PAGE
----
Give “The” Some Time

“The” is a very common word, and a good word to practice. Read some text, and focus on “the.” To make “the” sound good, it alway needs to be said slowly. “Th” in any word will sound better if you let it have some time. Also, the vowel in “the” is the most common sound in American English, and in “the” it is a very long sound. So practicing “the” will help you get used to making vowels long.

Usually the vowel in “the” is the same as in “hut”, “luck”, and “but”. If “the” is before a word that starts with a vowel sound, the vowel in “the” is the same as in “heat”, “feel”, and “feet”. Here’s more about that vowel. Both these vowel sounds need to be long; the longer you make them, the more American you will sound.

Here’s some random text to use for practice: https://simple.wikipedia.org/wiki/Archosaur

Vowels

Americans and Canadians like vowels. For good pronunciation and accent reduction, often vowels need to be held for a long time. Listen to some Americans talking, and pay attention to the length of the vowels. For example, listen to this scene from “Scary Movie”:

American English has 14 vowel sounds. The following words all have different vowel sounds and clearly sound different:

fall fell fill feel full fool file foul fail foil foal

hat hot hit heat hut hoot height hate

lack lock lick leak luck look Luke like lake

mat met mitt meet mutt moot might mate moat

Here’s a chart showing more lists of words like these: Vowel Chart

How To Say The Vowel In “Leave”

This vowel sound is the name of the letter E, and usually the letter E is part of the vowel.

The vowel in “leave” is made with the mouth almost closed and the tip of the tongue almost touching or slightly touching the back of the bottom front teeth, and the middle of the tongue lightly touching the roof of the mouth.

This sound is represented several ways in written English:

ee, for example feed, bleed, and green

ea, for example peach, leap, and meat

ie, for example thief, brief, and berries

y, at the end of a word, for example many, berry, tiny, salty, family, and rainy.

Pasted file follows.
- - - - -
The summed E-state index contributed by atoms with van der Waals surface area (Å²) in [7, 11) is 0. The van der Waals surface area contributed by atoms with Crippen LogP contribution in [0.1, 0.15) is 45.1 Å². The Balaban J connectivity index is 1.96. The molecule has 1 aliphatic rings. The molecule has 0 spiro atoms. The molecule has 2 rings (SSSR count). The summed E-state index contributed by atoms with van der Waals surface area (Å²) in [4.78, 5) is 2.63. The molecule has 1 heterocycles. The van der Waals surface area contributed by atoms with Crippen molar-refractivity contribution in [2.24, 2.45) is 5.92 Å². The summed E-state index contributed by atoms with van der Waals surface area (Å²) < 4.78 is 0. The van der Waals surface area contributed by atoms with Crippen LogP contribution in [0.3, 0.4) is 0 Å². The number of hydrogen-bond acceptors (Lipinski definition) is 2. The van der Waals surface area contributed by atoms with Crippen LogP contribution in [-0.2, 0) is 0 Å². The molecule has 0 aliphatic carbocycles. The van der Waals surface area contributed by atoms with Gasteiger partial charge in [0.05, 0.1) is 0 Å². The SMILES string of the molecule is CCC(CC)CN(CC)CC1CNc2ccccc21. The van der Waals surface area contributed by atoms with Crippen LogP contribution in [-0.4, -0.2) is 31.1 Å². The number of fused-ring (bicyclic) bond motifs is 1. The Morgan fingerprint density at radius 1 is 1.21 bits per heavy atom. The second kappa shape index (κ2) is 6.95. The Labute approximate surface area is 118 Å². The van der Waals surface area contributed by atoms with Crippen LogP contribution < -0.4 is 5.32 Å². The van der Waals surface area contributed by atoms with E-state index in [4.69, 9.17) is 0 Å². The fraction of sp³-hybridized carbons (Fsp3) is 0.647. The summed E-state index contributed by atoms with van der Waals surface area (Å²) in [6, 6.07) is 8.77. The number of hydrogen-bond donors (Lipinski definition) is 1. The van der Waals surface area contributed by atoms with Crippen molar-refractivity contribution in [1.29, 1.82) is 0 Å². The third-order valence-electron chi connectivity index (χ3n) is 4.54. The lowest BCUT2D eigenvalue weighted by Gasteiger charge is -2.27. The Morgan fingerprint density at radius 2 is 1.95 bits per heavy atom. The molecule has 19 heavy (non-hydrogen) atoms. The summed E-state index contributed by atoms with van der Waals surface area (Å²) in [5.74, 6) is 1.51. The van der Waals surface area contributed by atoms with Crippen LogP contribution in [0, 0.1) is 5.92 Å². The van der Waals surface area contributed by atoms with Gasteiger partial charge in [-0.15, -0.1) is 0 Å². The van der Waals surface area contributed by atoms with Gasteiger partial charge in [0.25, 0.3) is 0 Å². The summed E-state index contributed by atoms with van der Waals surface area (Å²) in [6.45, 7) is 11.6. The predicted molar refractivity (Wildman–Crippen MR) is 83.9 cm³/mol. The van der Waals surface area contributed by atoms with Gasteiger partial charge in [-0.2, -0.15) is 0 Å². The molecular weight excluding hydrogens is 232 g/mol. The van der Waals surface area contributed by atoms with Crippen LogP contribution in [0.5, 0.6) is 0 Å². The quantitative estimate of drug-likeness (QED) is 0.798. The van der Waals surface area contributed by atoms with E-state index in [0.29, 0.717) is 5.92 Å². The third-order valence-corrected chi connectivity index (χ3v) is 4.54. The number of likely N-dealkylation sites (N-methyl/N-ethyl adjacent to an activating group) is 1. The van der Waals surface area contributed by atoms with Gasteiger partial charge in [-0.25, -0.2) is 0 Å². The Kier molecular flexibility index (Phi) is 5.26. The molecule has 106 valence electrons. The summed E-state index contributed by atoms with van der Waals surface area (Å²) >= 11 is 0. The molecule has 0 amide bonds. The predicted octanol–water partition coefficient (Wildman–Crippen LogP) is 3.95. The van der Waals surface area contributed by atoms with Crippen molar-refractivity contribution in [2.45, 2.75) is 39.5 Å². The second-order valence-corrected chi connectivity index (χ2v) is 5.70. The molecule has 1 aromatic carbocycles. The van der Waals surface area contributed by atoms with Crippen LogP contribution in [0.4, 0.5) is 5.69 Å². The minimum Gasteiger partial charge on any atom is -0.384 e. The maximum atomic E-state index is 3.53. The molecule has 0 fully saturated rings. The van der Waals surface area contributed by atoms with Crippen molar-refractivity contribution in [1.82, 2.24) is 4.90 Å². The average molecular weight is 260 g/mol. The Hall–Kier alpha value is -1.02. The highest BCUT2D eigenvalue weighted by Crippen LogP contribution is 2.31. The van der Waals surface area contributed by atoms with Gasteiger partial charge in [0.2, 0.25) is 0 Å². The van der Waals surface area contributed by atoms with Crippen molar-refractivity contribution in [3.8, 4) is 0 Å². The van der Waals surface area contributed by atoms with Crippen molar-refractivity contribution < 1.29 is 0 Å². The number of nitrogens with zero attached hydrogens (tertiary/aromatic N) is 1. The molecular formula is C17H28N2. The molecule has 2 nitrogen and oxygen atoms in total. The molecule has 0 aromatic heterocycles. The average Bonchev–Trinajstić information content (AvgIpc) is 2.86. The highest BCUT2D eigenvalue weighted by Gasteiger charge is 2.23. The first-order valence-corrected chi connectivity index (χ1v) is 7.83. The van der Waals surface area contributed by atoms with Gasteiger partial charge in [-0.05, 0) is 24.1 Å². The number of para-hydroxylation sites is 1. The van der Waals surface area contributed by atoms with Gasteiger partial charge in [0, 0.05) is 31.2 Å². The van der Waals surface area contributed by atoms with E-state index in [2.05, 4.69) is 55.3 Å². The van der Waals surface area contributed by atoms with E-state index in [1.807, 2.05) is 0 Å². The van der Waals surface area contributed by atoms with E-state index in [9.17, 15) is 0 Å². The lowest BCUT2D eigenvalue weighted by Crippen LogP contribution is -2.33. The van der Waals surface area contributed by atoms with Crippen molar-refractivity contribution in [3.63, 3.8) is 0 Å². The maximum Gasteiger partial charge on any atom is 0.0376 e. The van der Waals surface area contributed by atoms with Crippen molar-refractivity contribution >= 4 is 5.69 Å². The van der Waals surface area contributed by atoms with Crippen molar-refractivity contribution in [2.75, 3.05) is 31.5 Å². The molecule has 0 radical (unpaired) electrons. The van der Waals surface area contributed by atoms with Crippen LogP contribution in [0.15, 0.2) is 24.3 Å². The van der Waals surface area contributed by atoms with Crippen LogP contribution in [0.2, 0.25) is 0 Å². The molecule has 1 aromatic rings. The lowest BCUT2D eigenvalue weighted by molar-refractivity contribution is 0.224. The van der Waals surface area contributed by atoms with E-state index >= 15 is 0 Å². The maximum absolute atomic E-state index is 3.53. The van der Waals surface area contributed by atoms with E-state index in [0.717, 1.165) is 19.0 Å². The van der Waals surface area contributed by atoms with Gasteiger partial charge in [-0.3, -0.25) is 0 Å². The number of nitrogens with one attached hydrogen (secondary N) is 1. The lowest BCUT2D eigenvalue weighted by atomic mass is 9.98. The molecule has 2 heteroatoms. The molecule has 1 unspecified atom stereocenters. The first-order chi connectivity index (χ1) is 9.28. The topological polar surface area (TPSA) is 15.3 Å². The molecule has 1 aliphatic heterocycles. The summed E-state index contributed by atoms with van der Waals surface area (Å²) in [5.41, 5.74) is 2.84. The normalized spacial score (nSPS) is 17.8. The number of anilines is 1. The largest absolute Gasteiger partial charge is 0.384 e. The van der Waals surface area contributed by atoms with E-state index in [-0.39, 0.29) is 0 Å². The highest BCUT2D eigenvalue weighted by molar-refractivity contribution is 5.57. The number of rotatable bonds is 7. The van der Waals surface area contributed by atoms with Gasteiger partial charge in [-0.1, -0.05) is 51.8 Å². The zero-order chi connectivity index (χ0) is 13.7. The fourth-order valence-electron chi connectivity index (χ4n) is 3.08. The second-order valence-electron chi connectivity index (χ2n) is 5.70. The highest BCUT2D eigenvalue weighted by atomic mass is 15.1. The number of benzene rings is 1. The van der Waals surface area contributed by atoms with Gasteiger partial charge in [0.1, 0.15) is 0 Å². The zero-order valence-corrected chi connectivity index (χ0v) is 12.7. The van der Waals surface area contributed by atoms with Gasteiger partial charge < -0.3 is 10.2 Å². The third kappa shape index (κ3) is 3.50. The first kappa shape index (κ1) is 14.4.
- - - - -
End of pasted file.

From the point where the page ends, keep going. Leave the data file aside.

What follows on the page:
Note, the letter I by itself rarely makes the vowel in ‘leave.’ Click here to read more about the letter I

Pronunciation Exercises, Free Ebook

Here’s my book of pronunciation exercises. Most of the exercises use minimal pairs to help you hear and say the sounds of American English. I use this book when teaching English lessons:

Jonathan’s Pronunciation Exercises

Click here if you’re interested in taking English lessons to improve your pronunciation or fluency.

How to Pronounce the Letter I

Usually the letter I makes the vowel sounds in pin or pine. Only rarely does the letter I make another sound; the vowel sound in the words eat and feet; the name of the letter E. That is also an important sound, click here to read about it.

Your tongue should be low in your mouth when saying the vowel sounds in pin or pine. If your tongue is touching your upper teeth or the roof of your mouth, lower the back of your tongue, so that it’s not touching anything. Listen to how the sound changes when you move your tongue. Now you’ll be making a sound that is probably close to the vowel in the word pin. To make this vowel sound, your mouth should be almost closed, and relaxed. The tip of the tongue should be touching or almost touching the back of the lower front teeth.

Here are some more words with the same vowel sound:

it

is

fit

did

still

ship

Here are some words with the other vowel sound that the letter I makes:

white

bite

fine

wine

lime

dive

right

might

fight

light

Notice none of the words in the first list have a vowel, for example an E, at the end of the word. However, many in the second list do end in E. The ones that don’t end in E contain a silent GH. (There are exceptions to these patterns.)